Seventeen years and a host of education reforms separate public declarations by its highest-ranking officials that the nation’s largest labor union should become a leader of education reform. Children who were just entering the public school system when National Education Association (NEA) president Bob Chase addressed the National Press Club in 1997 are adults now, perhaps with children of their own. NEA executive director John Stocks issued the same call to arms in 2014.
The notion was not a new one, even in 1997. In that same speech, Chase admitted he was not the first to call for the union to be an agent of change. “In 1983, after the A Nation at Risk report came out, NEA president Mary Hatwood Futrell tried to mobilize our union to lead the reform movement in American public education,” he said.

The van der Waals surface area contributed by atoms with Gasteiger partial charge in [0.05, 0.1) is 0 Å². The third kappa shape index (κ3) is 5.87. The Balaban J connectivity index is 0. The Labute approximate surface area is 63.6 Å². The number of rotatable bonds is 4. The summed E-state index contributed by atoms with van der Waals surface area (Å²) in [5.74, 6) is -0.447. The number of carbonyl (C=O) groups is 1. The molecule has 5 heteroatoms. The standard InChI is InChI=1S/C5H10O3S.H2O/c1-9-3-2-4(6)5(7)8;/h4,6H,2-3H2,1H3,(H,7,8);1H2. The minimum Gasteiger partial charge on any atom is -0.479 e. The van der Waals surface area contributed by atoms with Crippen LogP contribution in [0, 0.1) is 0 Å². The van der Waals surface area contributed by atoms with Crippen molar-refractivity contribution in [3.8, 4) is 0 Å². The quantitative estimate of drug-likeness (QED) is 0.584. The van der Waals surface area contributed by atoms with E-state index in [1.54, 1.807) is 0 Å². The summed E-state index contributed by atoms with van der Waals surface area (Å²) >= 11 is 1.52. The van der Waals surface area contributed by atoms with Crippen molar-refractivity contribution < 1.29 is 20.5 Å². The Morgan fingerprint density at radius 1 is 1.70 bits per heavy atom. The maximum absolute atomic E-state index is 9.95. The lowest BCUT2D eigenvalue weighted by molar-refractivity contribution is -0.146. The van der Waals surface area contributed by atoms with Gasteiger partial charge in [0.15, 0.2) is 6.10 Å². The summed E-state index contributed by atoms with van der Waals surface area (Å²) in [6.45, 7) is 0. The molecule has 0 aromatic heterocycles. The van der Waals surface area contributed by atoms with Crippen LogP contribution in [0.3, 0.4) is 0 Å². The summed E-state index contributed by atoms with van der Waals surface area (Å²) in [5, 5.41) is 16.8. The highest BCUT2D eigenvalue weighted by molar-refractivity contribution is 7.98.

Futrell failed at that task, as did Chase, as did his successors, as will future NEA presidents. The failure is the inevitable result of the difference between what teachers unions are and what they would like others to think they are. This difference manifests itself as two messages: an internal one, meant for the unions’ leaders and activists, and an external one, meant for education policymakers and the public at large. In the good old days, the two audiences were always separate. But in today’s world, where everyone with a phone or Internet access can act as a reporter, the two messages can overlap, causing confusion and contradiction.